On 3 May 2021, author and freelance writer at The Economic Intelligence Unit Sudhir Thomas Vadaketh made a Facebook post expressing his anger that Singaporeans are “dancing on the graves of Indians”. He does not understand why many of of us are irritated with them, and thinks that we are being racist and xenophobic because of our government.
① He says that Singapore has a “toxic environment” today due to our prejudices.
“There is really quite a toxic environment in Singapore today, with prejudices and discrimination against almost every group, depending on your own position and lived experiences.”
Firstly, even without Covid, some of us have experienced enough of having our jobs taken away by foreign “talents”. With the Covid crisis now, many of us are more worried and naturally want to protect our families. It is definitely a valid concern. By saying that we have racist prejudices, isn’t Sudhir blindsiding our lived experiences and fundamental concerns while trying to argue for the lived experiences of the Indians?
② He asked that Singaporeans do not “take it out” on them
“I understand that there are legitimate complaints around the behaviour of some Indian migrants. But while we sort through them, please don’t take it out on individuals you meet. The vast majority are just honest, decent people trying to make a living.”
This is an act of generalizing some racist behavior of a few individuals (cue the Hwa Chong MRT aunty and a few Facebook comments) to ALL Singaporeans. At the same time, in an act of hypocrisy, he faults us for generalizing the behavior of a few problematic Indian migrants to all Indians.
Irresponsible comments are a minority. The vast majority of Singaporeans are also honest and decent people trying to make a living. We feel distraught when we work hard but our jobs are taken away from us, even if it’s because of the pandemic. This is why some of us would feel angry that after a long period of “back to normal”, we are going back to square one. Our effort over the past year is wasted because travelers from high-risk countries are still trying to come. Moreover, some import cases even seem to transcend the 14-day SHN period that the government previously had in place.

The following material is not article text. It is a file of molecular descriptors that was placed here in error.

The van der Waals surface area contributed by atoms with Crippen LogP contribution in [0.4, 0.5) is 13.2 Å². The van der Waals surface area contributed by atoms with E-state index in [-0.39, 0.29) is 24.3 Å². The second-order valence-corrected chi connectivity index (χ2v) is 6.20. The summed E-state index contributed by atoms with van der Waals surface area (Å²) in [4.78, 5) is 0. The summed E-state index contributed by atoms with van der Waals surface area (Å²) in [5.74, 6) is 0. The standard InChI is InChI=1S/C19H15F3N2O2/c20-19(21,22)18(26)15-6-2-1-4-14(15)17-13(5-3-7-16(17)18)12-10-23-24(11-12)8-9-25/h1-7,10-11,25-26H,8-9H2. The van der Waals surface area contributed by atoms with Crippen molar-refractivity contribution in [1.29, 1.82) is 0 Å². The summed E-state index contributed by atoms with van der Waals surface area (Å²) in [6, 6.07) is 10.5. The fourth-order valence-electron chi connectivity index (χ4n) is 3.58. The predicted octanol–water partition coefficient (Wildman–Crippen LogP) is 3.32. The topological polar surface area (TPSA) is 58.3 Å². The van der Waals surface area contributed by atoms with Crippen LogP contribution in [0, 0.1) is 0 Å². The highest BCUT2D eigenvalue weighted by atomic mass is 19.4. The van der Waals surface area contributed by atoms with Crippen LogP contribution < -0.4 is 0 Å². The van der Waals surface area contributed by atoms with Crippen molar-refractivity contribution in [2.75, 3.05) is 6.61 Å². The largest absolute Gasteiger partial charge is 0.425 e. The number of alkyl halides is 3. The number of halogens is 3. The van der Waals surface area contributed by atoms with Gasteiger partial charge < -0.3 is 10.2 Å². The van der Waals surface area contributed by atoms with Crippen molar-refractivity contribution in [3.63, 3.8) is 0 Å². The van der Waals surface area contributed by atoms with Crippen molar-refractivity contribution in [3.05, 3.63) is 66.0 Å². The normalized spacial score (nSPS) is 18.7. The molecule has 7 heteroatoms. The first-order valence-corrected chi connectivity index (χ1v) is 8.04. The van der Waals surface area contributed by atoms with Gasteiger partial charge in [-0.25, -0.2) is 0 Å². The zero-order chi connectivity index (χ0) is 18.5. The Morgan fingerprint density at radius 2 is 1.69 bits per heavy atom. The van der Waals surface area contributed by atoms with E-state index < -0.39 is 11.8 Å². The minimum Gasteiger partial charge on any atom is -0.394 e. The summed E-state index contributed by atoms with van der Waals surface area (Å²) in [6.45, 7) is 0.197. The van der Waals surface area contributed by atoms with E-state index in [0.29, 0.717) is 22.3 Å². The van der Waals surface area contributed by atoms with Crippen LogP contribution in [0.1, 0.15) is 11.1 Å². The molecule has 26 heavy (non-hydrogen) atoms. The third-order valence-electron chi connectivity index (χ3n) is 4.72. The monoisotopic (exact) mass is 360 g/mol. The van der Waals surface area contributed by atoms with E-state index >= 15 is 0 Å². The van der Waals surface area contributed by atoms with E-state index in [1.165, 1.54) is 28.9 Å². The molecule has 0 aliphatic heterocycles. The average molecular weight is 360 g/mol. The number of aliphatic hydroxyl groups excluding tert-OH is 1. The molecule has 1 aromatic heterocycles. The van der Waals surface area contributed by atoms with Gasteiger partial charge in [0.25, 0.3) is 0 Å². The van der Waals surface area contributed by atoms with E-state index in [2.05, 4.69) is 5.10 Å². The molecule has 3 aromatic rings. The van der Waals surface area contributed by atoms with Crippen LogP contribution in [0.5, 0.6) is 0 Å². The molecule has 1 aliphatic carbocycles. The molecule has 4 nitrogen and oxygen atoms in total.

③ He doubts we give immigration preferences to Indians, saying that many of our policies are Chinese-centric
“With immigration – whether work permits, residencies or new citizens – there is a suggestion that over the past few decades, preference has been given to Indians, as opposed to being just purely meritocratic. And some blame a trade agreement, CECA, for it. I am not sure how true this is, especially given Singapore’s historic Chinese majoritarianism policies.”
Sudhir does not seem to understand how the CECA works. A press release at the time of CECA’s implementation said that the agreement would enhance bilateral ties by encouraging the flow of talent between the two countries. This means that 1) Indian nationals will be favored over people from countries we don’t have an economic agreement with, and 2) Singaporeans will not be given a chance to develop our PMET skills because we can just “import” these talents.
Also, in terms of COVID, Singaporeans’ arguments are based on the fact that recent import cases originate mostly from India. The assumption for those coming in is that they are coming in because of the CECA agreement (be it to work, or to be with their families who work here). This is in no way meant to be a racist comment.
There was no need for Sudhir to bring race into the picture. Yes, there are people who are racist and xenophobic. However, most of us are just worried for our own health and safety – like when the pandemic first emerged, there were a lot of complaints about allowing people from China into the country as well.
Sudhir is just using Covid-19 as another basis for his arguments about racism. This fixation on race that he has is a counterproductive argument that in no way makes the racist people less racist. What he does is make the divide between races more clear. Singaporeans are not that shallow. We need to be given more credit.